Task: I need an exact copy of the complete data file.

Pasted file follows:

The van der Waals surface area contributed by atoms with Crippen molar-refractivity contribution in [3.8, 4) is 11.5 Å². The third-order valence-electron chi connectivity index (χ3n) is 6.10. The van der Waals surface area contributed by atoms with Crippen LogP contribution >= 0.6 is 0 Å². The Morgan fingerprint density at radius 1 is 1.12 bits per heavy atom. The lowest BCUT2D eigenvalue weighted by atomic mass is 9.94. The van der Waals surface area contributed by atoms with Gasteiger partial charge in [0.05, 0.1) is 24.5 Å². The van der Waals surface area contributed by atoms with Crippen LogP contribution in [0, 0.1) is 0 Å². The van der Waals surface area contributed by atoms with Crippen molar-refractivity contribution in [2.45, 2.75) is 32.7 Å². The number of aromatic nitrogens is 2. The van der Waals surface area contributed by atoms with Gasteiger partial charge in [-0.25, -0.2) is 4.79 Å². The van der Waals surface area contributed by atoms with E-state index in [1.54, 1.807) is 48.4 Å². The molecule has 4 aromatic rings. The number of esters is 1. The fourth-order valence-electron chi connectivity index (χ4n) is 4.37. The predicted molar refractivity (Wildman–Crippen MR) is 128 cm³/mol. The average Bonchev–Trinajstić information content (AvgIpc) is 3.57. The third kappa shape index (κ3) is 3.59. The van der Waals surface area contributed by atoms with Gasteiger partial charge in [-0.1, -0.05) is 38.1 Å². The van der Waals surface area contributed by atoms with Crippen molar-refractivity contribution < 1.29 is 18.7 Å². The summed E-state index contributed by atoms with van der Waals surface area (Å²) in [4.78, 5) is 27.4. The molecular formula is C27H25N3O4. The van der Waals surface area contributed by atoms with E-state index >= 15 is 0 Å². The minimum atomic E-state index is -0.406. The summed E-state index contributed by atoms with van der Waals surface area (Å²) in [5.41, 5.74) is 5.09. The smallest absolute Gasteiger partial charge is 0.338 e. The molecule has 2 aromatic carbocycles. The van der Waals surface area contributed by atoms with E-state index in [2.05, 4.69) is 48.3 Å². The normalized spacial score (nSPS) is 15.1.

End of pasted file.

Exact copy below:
The van der Waals surface area contributed by atoms with Crippen molar-refractivity contribution in [3.8, 4) is 11.5 Å². The third-order valence-electron chi connectivity index (χ3n) is 6.10. The van der Waals surface area contributed by atoms with Crippen LogP contribution >= 0.6 is 0 Å². The Morgan fingerprint density at radius 1 is 1.12 bits per heavy atom. The lowest BCUT2D eigenvalue weighted by atomic mass is 9.94. The van der Waals surface area contributed by atoms with Gasteiger partial charge in [0.05, 0.1) is 24.5 Å². The van der Waals surface area contributed by atoms with Crippen LogP contribution in [0, 0.1) is 0 Å². The van der Waals surface area contributed by atoms with Crippen molar-refractivity contribution in [2.45, 2.75) is 32.7 Å². The number of aromatic nitrogens is 2. The van der Waals surface area contributed by atoms with Gasteiger partial charge in [-0.25, -0.2) is 4.79 Å². The van der Waals surface area contributed by atoms with E-state index in [1.54, 1.807) is 48.4 Å². The molecule has 4 aromatic rings. The number of esters is 1. The fourth-order valence-electron chi connectivity index (χ4n) is 4.37. The predicted molar refractivity (Wildman–Crippen MR) is 128 cm³/mol. The average Bonchev–Trinajstić information content (AvgIpc) is 3.57. The third kappa shape index (κ3) is 3.59. The van der Waals surface area contributed by atoms with Gasteiger partial charge in [-0.1, -0.05) is 38.1 Å². The van der Waals surface area contributed by atoms with Crippen molar-refractivity contribution < 1.29 is 18.7 Å². The summed E-state index contributed by atoms with van der Waals surface area (Å²) in [4.78, 5) is 27.4. The molecular formula is C27H25N3O4. The van der Waals surface area contributed by atoms with E-state index >= 15 is 0 Å². The minimum atomic E-state index is -0.406. The summed E-state index contributed by atoms with van der Waals surface area (Å²) in [5.41, 5.74) is 5.09. The smallest absolute Gasteiger partial charge is 0.338 e. The molecule has 2 aromatic carbocycles. The van der Waals surface area contributed by atoms with E-state index in [2.05, 4.69) is 48.3 Å². The normalized spacial score (nSPS) is 15.1.